The meaning of higher rates for (slightly) longer: M&G (Lux) Global Floating Rate High Yield Fund

7 min read 12 Jun 24

  • In an environment characterised by directionless yields and ongoing credit spread tightening, global high yield floating rate notes (FRNs) have continued to deliver solid returns so far in 2024.
  • There is a renewed expectation in financial markets that interest rates may remain somewhat higher for longer, with economic activity re-accelerating and disinflation slowing. This combination of factors is likely to be conducive for short-dated strategies, in our view.
  • From a portfolio perspective, we believe that as spreads continue to tighten, selectivity is crucial. We remain focused on resilient businesses, with low cost structures and manageable refinancings, and avoid more stressed sectors.

The value of investments will fluctuate, which will cause prices to fall as well as rise. There is no guarantee the fund will achieve its objective, and you may not get back the original amount you invested. Where performance is mentioned, past performance is not a guide to future performance.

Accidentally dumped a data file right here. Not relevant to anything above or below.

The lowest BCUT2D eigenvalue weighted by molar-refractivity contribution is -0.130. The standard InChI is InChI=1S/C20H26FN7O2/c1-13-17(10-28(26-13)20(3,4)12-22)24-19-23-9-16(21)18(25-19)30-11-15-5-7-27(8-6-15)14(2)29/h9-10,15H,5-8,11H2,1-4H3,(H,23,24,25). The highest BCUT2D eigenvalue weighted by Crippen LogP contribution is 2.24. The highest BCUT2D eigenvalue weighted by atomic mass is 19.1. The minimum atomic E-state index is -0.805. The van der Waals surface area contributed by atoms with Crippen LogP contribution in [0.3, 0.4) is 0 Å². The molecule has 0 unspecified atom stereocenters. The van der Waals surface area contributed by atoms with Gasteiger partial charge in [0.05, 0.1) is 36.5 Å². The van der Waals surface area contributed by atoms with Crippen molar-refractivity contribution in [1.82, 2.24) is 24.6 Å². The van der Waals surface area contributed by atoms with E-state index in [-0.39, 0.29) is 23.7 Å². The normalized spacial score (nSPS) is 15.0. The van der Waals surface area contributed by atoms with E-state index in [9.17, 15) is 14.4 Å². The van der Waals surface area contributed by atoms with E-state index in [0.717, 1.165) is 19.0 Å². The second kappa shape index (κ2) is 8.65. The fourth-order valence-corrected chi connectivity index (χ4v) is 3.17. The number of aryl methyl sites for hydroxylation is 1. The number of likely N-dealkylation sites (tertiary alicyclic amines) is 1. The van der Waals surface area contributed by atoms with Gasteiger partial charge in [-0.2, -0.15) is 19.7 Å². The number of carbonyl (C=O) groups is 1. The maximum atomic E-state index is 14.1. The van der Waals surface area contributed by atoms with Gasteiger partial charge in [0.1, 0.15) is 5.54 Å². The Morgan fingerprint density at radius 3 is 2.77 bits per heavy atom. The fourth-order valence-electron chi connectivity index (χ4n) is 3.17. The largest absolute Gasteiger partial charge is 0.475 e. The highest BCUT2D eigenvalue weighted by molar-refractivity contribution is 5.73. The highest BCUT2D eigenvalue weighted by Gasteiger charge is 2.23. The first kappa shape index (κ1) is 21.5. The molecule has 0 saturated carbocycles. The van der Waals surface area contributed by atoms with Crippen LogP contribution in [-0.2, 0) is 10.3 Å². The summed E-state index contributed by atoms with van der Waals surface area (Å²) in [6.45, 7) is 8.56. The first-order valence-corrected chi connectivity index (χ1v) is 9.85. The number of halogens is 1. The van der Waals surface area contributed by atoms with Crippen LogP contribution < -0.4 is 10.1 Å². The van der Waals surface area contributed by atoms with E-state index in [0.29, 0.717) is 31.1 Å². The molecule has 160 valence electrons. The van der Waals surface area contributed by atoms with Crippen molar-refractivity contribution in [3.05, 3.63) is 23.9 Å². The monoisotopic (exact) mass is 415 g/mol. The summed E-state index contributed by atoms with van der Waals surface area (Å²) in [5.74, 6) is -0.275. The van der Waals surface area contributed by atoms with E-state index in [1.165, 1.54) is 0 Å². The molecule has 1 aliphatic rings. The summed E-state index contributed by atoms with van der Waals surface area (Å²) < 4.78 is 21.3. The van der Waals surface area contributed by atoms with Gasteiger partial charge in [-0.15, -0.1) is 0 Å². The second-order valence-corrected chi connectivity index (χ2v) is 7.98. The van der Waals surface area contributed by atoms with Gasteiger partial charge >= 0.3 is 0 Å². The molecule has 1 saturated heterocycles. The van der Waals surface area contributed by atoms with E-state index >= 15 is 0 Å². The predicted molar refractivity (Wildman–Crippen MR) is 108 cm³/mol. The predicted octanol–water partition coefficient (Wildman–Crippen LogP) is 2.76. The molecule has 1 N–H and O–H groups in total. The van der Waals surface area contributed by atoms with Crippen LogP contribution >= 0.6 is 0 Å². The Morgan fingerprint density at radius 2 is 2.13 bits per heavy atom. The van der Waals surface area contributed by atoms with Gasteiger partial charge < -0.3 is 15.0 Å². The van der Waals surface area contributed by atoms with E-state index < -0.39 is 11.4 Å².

A delay in rate cut expectations

Central banks are wary of repeating past mistakes by cutting interest rates before inflation is fully under control. Consequently, indications in recent months that economic growth remains resilient and that inflation – while down considerably from the highs in the last few years – remains sticky, have pushed rate cut expectations out further once again.

Figure 1: Interest rate expectations: FOMC – Markets push out expectations of rate cuts 

Fed Futures implied rates (%)
Source: Bloomberg, 31 May 2024

Figure 2: Yield curves remain inverted, with significant carry advantage at the front